Building Robust JavaScript

I absolutely adore writing JavaScript. Like many things with many people, I’m not very good at it and probably shouldn’t be allowed anywhere near it, but I just can’t get enough of doing it.

I was fortunate enough to spend about half of the past few days at work (while not testing a massive number of bug fixes) writing a big pile of JavaScript. You may have seen me present the TweetMeme Chrome Extension a few weeks ago now at the Chrome developer event in London.

I’ve been taking the opportunity to brush up on my JavaScript knowledge and techniques. One thing I have discovered is that building robust, reliable, bug-free JavaScript is a lot more difficult than in a lot of other languages.

I’ve lost count of how many times I’ve actually rebuilt this application - the code is mostly the same, but restructuring how it is called and the general structuring of operations inside functions has completely changed the face of the code.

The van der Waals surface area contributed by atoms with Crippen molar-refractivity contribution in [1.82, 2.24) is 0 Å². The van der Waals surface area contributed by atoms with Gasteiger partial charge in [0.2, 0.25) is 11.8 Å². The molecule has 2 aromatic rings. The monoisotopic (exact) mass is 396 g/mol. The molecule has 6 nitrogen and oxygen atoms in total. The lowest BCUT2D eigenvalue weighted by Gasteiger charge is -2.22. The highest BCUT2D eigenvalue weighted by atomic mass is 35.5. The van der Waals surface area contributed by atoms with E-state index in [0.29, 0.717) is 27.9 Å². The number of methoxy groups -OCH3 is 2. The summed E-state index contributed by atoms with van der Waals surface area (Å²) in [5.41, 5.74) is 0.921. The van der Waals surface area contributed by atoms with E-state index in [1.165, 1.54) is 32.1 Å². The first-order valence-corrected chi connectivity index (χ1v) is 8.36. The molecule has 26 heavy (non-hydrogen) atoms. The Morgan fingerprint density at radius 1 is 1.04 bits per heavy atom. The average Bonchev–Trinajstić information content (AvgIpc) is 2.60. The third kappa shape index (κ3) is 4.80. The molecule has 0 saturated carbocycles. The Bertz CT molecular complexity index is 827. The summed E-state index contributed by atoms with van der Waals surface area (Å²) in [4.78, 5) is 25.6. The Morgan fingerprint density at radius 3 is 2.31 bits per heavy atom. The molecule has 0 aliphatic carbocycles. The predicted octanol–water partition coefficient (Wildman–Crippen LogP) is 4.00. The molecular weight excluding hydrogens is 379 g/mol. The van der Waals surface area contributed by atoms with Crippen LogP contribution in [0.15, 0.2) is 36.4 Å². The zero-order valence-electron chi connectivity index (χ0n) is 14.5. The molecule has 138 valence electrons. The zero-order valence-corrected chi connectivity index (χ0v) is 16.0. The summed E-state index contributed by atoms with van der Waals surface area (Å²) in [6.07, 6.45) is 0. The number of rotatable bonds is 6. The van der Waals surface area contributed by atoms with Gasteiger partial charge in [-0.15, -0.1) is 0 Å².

The team at work are probably sick of me distributing updates now, as there are so many rebuilds to address concurrency, caching, memory use, library use, and all of these modifications have lead to precisely no new features. But the various restructurings did manage to increase stability, reduce bugs, improve consistency and reduce overhead and load.

And that’s the magic of JavaScript - it’s so flexible, easy to use (and easy to get wrong), and you can build so much awesome stuff with it. I think it has great prospects as the language of the next generation of client-side web interfaces.